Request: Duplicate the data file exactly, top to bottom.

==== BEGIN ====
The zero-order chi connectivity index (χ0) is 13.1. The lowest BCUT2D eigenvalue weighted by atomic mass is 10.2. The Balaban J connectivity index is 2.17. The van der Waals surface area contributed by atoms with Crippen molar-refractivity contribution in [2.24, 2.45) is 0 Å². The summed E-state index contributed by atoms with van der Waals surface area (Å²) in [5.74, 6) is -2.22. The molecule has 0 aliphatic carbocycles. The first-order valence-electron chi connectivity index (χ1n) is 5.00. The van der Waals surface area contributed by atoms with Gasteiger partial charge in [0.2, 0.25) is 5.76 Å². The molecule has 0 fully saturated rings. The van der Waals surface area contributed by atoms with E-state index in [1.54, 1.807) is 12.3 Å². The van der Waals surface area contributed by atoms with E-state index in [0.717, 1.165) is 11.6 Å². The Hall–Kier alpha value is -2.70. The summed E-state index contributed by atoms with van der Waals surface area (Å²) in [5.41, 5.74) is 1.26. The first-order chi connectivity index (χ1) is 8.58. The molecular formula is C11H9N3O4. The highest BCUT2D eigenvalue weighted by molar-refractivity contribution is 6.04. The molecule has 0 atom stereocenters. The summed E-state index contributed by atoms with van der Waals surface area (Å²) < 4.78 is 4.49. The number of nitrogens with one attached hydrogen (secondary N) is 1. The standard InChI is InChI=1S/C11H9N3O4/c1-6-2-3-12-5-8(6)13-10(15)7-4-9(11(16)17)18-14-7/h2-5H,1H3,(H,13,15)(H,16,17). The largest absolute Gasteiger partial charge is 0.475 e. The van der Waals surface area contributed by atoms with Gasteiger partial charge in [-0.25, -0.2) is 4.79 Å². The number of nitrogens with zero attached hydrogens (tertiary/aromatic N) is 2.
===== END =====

The zero-order chi connectivity index (χ0) is 13.1. The lowest BCUT2D eigenvalue weighted by atomic mass is 10.2. The Balaban J connectivity index is 2.17. The van der Waals surface area contributed by atoms with Crippen molar-refractivity contribution in [2.24, 2.45) is 0 Å². The summed E-state index contributed by atoms with van der Waals surface area (Å²) in [5.74, 6) is -2.22. The molecule has 0 aliphatic carbocycles. The first-order valence-electron chi connectivity index (χ1n) is 5.00. The van der Waals surface area contributed by atoms with Gasteiger partial charge in [0.2, 0.25) is 5.76 Å². The molecule has 0 fully saturated rings. The van der Waals surface area contributed by atoms with E-state index in [1.54, 1.807) is 12.3 Å². The van der Waals surface area contributed by atoms with E-state index in [0.717, 1.165) is 11.6 Å². The Hall–Kier alpha value is -2.70. The summed E-state index contributed by atoms with van der Waals surface area (Å²) in [5.41, 5.74) is 1.26. The first-order chi connectivity index (χ1) is 8.58. The molecular formula is C11H9N3O4. The highest BCUT2D eigenvalue weighted by molar-refractivity contribution is 6.04. The molecule has 0 atom stereocenters. The summed E-state index contributed by atoms with van der Waals surface area (Å²) < 4.78 is 4.49. The number of nitrogens with one attached hydrogen (secondary N) is 1. The standard InChI is InChI=1S/C11H9N3O4/c1-6-2-3-12-5-8(6)13-10(15)7-4-9(11(16)17)18-14-7/h2-5H,1H3,(H,13,15)(H,16,17). The largest absolute Gasteiger partial charge is 0.475 e. The van der Waals surface area contributed by atoms with Gasteiger partial charge in [-0.25, -0.2) is 4.79 Å². The number of nitrogens with zero attached hydrogens (tertiary/aromatic N) is 2.